Catholic leaders in Hong Kong have spoken out as the student-led occupation that has paralysed the city spread on China’s National Day on Wednesday.
Tens of thousands of people, including students and members of a movement called Occupy Central with Love and Peace, have taken to the streets of Hong Kong’s business district.
They are protesting against the Chinese Government’s attempts to control the 2017 election for Hong Kong’s mayor.
Schools and banks were forced to close on Monday because of the protests, some of the biggest demonstrations in the city’s history.
Cardinal Joseph Zen Ze-kiun, 82, the emeritus bishop of Hong Kong, who is well known for his outspokenness on political and religious liberty, addressed protesters in the city’s central financial district and led a prayer service.
“Beijing does not allow civil nomination because they fear us,” he said; “they do not trust in us, thinking that we will intentionally choose a leader who will confront them”.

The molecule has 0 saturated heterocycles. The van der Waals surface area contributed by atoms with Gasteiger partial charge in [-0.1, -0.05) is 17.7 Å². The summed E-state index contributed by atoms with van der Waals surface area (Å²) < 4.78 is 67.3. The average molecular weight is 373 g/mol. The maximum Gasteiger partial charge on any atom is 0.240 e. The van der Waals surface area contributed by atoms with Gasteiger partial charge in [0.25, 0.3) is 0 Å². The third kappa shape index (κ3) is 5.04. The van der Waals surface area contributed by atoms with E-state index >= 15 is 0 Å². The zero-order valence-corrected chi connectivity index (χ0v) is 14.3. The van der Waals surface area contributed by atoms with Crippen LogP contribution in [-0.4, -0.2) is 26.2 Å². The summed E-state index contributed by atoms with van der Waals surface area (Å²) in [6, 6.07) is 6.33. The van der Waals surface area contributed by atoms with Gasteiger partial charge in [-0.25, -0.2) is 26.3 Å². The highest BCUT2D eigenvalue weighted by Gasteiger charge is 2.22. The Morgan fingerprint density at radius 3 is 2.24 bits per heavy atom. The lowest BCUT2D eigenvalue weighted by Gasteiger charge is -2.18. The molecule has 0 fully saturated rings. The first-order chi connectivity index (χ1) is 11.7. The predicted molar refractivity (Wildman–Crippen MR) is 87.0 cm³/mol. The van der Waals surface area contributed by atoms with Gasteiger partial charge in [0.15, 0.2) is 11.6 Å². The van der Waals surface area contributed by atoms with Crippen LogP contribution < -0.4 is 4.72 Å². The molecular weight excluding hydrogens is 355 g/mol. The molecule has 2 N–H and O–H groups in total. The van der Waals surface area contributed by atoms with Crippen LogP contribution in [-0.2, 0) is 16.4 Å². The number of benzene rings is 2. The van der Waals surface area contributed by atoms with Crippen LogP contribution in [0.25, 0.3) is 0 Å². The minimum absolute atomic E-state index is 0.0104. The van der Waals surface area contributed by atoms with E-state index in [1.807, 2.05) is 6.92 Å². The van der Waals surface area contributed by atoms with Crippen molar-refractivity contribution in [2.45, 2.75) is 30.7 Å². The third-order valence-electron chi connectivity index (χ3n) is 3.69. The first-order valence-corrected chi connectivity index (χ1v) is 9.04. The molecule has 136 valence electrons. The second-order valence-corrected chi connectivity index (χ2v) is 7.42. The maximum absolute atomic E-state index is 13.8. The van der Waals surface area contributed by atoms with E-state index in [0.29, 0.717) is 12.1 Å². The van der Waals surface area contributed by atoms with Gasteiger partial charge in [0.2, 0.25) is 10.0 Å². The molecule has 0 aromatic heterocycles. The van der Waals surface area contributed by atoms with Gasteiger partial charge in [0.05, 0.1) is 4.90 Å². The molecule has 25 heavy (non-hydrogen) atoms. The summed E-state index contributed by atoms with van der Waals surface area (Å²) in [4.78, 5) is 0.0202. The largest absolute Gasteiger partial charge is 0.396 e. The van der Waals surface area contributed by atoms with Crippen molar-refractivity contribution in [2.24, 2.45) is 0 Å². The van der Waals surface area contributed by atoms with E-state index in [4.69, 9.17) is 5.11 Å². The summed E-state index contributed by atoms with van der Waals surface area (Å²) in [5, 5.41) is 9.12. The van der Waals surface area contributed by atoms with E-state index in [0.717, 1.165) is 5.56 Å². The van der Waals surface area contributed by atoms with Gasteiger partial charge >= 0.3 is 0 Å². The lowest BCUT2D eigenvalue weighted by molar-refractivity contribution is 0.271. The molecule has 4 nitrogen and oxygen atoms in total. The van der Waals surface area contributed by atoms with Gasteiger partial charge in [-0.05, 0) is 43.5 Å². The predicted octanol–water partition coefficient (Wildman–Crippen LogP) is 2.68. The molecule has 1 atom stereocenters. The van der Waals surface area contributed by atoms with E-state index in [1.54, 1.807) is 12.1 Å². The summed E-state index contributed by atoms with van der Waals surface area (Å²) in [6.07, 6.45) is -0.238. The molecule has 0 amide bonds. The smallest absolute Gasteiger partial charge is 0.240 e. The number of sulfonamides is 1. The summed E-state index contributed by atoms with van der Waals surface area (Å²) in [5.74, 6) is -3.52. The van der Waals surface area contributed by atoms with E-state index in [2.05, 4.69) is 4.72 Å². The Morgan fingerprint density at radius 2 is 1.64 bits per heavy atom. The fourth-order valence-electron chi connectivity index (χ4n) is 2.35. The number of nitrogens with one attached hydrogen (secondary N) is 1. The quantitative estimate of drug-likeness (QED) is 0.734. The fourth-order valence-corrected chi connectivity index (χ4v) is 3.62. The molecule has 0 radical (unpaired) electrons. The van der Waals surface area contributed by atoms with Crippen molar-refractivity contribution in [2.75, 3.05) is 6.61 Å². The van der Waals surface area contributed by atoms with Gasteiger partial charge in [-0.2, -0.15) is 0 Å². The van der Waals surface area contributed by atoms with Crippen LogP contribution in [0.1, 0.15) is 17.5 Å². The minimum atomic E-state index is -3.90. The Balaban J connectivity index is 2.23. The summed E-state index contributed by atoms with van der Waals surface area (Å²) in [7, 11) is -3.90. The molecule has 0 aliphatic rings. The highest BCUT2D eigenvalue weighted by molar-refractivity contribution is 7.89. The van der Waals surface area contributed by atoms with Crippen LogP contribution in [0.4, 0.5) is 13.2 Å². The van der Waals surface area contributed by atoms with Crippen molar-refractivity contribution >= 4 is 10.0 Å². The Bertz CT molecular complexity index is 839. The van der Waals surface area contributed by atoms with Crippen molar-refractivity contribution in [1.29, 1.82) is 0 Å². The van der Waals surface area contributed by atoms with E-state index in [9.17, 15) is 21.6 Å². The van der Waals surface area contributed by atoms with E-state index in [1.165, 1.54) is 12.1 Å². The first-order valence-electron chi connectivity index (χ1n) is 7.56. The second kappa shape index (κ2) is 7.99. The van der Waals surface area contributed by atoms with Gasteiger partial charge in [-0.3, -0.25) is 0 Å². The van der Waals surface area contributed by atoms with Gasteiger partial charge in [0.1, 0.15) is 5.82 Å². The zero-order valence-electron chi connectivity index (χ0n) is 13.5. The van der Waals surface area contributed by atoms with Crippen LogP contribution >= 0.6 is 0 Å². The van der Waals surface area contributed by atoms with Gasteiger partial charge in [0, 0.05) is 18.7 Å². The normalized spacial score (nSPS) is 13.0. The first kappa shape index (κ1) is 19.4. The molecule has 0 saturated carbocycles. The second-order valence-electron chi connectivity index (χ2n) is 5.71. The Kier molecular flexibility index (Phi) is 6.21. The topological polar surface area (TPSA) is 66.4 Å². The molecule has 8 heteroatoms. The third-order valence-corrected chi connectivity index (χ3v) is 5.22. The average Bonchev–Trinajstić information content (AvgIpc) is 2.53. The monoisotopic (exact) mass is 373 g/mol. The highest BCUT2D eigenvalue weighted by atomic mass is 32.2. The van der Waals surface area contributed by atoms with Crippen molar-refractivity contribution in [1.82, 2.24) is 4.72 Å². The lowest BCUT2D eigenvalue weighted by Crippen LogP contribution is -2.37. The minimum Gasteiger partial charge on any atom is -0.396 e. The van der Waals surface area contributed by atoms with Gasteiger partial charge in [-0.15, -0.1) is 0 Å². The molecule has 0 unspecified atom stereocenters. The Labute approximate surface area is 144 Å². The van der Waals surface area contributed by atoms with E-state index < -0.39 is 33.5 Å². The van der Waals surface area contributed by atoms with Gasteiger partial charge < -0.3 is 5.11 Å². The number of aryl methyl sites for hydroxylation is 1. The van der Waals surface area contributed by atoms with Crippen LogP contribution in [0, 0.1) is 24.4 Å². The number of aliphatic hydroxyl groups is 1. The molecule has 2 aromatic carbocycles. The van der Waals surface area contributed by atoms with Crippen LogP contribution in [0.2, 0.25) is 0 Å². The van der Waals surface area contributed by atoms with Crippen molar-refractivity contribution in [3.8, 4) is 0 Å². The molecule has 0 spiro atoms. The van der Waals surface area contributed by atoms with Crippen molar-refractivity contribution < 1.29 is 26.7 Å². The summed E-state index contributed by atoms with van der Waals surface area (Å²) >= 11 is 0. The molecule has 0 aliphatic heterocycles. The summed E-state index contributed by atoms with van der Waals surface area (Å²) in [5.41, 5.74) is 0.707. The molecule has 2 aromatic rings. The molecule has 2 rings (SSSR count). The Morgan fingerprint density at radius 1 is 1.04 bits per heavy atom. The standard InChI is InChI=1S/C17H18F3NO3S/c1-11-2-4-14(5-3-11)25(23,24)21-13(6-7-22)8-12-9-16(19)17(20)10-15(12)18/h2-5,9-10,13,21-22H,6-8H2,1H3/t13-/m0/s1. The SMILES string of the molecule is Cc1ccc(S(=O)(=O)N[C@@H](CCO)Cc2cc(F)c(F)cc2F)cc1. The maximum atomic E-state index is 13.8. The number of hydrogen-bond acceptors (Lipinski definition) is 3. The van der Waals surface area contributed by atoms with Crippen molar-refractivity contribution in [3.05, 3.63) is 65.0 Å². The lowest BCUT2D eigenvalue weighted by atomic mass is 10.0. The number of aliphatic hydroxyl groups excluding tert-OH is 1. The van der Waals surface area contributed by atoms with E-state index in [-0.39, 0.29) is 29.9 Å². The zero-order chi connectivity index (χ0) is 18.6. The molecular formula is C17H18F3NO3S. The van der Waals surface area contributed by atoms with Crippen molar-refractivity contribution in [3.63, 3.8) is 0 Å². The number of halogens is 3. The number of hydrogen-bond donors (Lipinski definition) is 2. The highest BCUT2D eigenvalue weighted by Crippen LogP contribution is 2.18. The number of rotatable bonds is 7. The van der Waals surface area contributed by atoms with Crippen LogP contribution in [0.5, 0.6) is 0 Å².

Protestants and Catholics are among the key players in the Occupy Central movement. Along with Cardinal Zen, they have regularly been branded the “troublesome gangsters of Hong Kong” in pro-Beijing newspapers in the territory.
Although Protestants and Catholics make up just 7 per cent and 5 per cent respectively of the population, Christians in particular fear the influence of Beijing on religious freedom.
Cardinal John Tong Hon, Bishop of Hong Kong, urged calm, but discreetly urged politicians “to listen to the younger generation and to citizens from all walks of life” and “exercise restraint in the deployment of force”.
In July 2013 the diocese of Hong Kong issued a statement urging that “the Chief Executive shall be directly elected by universal suffrage in 2017 – on a one person, one vote basis”.
Earlier this week the Hong Kong Federation of Catholic Students criticised the police’s excessive use of violence when dispersing “unarmed students”.
Top and above: Demonstrators fill the streets of Hong Kong and young Catholics, accompanied by a priest, pray outside the government headquarters where three days ago police used teargas to disperse protestors. Photos: Francis Wong